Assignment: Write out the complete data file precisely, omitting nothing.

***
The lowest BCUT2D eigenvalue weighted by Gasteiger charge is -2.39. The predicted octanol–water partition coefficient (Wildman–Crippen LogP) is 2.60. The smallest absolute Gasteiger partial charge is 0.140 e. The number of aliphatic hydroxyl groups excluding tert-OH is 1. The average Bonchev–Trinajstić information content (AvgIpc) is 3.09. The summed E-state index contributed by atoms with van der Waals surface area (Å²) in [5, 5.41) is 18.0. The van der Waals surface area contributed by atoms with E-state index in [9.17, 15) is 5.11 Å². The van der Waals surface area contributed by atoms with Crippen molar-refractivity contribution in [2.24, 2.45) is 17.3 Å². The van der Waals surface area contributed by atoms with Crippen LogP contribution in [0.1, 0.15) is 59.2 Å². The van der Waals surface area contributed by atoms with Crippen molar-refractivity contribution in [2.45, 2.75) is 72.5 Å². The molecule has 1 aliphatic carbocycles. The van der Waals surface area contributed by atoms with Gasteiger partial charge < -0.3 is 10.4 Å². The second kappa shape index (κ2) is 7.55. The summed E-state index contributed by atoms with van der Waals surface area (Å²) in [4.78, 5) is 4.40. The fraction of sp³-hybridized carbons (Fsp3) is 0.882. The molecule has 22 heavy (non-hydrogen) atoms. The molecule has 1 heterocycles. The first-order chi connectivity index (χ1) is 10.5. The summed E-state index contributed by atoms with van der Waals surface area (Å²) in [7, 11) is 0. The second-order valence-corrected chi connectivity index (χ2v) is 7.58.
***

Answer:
The lowest BCUT2D eigenvalue weighted by Gasteiger charge is -2.39. The predicted octanol–water partition coefficient (Wildman–Crippen LogP) is 2.60. The smallest absolute Gasteiger partial charge is 0.140 e. The number of aliphatic hydroxyl groups excluding tert-OH is 1. The average Bonchev–Trinajstić information content (AvgIpc) is 3.09. The summed E-state index contributed by atoms with van der Waals surface area (Å²) in [5, 5.41) is 18.0. The van der Waals surface area contributed by atoms with E-state index in [9.17, 15) is 5.11 Å². The van der Waals surface area contributed by atoms with Crippen molar-refractivity contribution in [2.24, 2.45) is 17.3 Å². The van der Waals surface area contributed by atoms with Crippen LogP contribution in [0.1, 0.15) is 59.2 Å². The van der Waals surface area contributed by atoms with Crippen molar-refractivity contribution in [2.45, 2.75) is 72.5 Å². The molecule has 1 aliphatic carbocycles. The van der Waals surface area contributed by atoms with Gasteiger partial charge < -0.3 is 10.4 Å². The second kappa shape index (κ2) is 7.55. The summed E-state index contributed by atoms with van der Waals surface area (Å²) in [4.78, 5) is 4.40. The fraction of sp³-hybridized carbons (Fsp3) is 0.882. The molecule has 22 heavy (non-hydrogen) atoms. The molecule has 1 heterocycles. The first-order chi connectivity index (χ1) is 10.5. The summed E-state index contributed by atoms with van der Waals surface area (Å²) in [7, 11) is 0. The second-order valence-corrected chi connectivity index (χ2v) is 7.58.